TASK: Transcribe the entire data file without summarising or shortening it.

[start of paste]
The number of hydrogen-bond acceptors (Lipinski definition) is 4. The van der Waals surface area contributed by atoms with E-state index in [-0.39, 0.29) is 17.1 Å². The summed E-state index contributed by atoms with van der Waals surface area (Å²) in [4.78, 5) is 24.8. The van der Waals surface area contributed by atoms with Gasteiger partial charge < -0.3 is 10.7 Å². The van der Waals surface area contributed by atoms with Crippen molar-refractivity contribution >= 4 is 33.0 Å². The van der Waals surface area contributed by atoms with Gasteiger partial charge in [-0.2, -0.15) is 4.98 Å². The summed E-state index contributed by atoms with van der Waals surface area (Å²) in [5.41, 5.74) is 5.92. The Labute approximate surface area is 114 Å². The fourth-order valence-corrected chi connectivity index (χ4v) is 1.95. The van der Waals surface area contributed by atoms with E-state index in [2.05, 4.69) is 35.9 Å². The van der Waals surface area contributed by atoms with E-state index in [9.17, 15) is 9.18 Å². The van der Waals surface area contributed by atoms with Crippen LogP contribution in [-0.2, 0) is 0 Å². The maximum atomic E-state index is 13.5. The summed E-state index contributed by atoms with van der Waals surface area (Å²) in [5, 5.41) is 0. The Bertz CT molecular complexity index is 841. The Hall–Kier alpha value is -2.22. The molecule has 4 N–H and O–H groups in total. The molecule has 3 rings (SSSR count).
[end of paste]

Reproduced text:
The number of hydrogen-bond acceptors (Lipinski definition) is 4. The van der Waals surface area contributed by atoms with E-state index in [-0.39, 0.29) is 17.1 Å². The summed E-state index contributed by atoms with van der Waals surface area (Å²) in [4.78, 5) is 24.8. The van der Waals surface area contributed by atoms with Gasteiger partial charge < -0.3 is 10.7 Å². The van der Waals surface area contributed by atoms with Crippen molar-refractivity contribution >= 4 is 33.0 Å². The van der Waals surface area contributed by atoms with Gasteiger partial charge in [-0.2, -0.15) is 4.98 Å². The summed E-state index contributed by atoms with van der Waals surface area (Å²) in [5.41, 5.74) is 5.92. The Labute approximate surface area is 114 Å². The fourth-order valence-corrected chi connectivity index (χ4v) is 1.95. The van der Waals surface area contributed by atoms with E-state index in [2.05, 4.69) is 35.9 Å². The van der Waals surface area contributed by atoms with E-state index in [9.17, 15) is 9.18 Å². The van der Waals surface area contributed by atoms with Crippen LogP contribution in [-0.2, 0) is 0 Å². The maximum atomic E-state index is 13.5. The summed E-state index contributed by atoms with van der Waals surface area (Å²) in [5, 5.41) is 0. The Bertz CT molecular complexity index is 841. The Hall–Kier alpha value is -2.22. The molecule has 4 N–H and O–H groups in total. The molecule has 3 rings (SSSR count).